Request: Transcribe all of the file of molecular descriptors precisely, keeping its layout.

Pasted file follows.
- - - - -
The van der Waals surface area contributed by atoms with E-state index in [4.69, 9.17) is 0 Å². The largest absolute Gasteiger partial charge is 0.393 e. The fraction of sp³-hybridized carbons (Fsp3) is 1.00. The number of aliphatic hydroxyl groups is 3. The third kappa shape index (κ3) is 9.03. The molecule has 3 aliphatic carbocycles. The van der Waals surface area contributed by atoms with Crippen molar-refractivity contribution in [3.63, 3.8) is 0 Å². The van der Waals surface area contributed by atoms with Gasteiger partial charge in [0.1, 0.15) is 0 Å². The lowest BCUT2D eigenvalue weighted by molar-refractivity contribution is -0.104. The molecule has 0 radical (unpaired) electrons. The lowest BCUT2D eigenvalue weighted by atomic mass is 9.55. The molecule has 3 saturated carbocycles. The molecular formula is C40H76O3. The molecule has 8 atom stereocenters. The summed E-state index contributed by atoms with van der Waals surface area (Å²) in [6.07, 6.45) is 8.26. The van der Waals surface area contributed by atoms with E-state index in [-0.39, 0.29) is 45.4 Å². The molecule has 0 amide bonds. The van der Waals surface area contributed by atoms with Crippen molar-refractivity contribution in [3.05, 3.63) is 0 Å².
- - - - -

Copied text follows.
The van der Waals surface area contributed by atoms with E-state index in [4.69, 9.17) is 0 Å². The largest absolute Gasteiger partial charge is 0.393 e. The fraction of sp³-hybridized carbons (Fsp3) is 1.00. The number of aliphatic hydroxyl groups is 3. The third kappa shape index (κ3) is 9.03. The molecule has 3 aliphatic carbocycles. The van der Waals surface area contributed by atoms with Crippen molar-refractivity contribution in [3.63, 3.8) is 0 Å². The van der Waals surface area contributed by atoms with Gasteiger partial charge in [0.1, 0.15) is 0 Å². The lowest BCUT2D eigenvalue weighted by molar-refractivity contribution is -0.104. The molecule has 0 radical (unpaired) electrons. The lowest BCUT2D eigenvalue weighted by atomic mass is 9.55. The molecule has 3 saturated carbocycles. The molecular formula is C40H76O3. The molecule has 8 atom stereocenters. The summed E-state index contributed by atoms with van der Waals surface area (Å²) in [6.07, 6.45) is 8.26. The van der Waals surface area contributed by atoms with E-state index in [-0.39, 0.29) is 45.4 Å². The molecule has 0 amide bonds. The van der Waals surface area contributed by atoms with Crippen molar-refractivity contribution in [3.05, 3.63) is 0 Å².